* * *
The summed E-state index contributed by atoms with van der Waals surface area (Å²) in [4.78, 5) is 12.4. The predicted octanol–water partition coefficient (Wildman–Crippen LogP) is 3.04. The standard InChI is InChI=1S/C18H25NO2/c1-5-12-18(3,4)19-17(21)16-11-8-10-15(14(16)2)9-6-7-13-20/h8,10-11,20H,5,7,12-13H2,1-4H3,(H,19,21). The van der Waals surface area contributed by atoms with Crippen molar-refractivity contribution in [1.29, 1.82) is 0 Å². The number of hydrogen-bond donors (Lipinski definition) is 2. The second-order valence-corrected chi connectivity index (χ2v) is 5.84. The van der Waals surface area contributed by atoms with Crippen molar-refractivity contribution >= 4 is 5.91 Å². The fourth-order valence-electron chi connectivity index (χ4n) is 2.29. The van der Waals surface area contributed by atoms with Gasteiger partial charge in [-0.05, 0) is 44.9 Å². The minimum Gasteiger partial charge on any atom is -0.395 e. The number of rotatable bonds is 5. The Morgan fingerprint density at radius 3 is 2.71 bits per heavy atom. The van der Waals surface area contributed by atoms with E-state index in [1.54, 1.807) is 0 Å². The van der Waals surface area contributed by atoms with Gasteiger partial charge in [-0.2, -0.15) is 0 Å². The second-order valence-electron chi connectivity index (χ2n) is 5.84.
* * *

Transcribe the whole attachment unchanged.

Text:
The summed E-state index contributed by atoms with van der Waals surface area (Å²) in [4.78, 5) is 12.4. The predicted octanol–water partition coefficient (Wildman–Crippen LogP) is 3.04. The standard InChI is InChI=1S/C18H25NO2/c1-5-12-18(3,4)19-17(21)16-11-8-10-15(14(16)2)9-6-7-13-20/h8,10-11,20H,5,7,12-13H2,1-4H3,(H,19,21). The van der Waals surface area contributed by atoms with Crippen molar-refractivity contribution in [1.29, 1.82) is 0 Å². The number of hydrogen-bond donors (Lipinski definition) is 2. The second-order valence-corrected chi connectivity index (χ2v) is 5.84. The van der Waals surface area contributed by atoms with Crippen molar-refractivity contribution >= 4 is 5.91 Å². The fourth-order valence-electron chi connectivity index (χ4n) is 2.29. The van der Waals surface area contributed by atoms with Gasteiger partial charge in [-0.05, 0) is 44.9 Å². The minimum Gasteiger partial charge on any atom is -0.395 e. The number of rotatable bonds is 5. The Morgan fingerprint density at radius 3 is 2.71 bits per heavy atom. The van der Waals surface area contributed by atoms with E-state index in [1.54, 1.807) is 0 Å². The van der Waals surface area contributed by atoms with Gasteiger partial charge in [-0.2, -0.15) is 0 Å². The second-order valence-electron chi connectivity index (χ2n) is 5.84.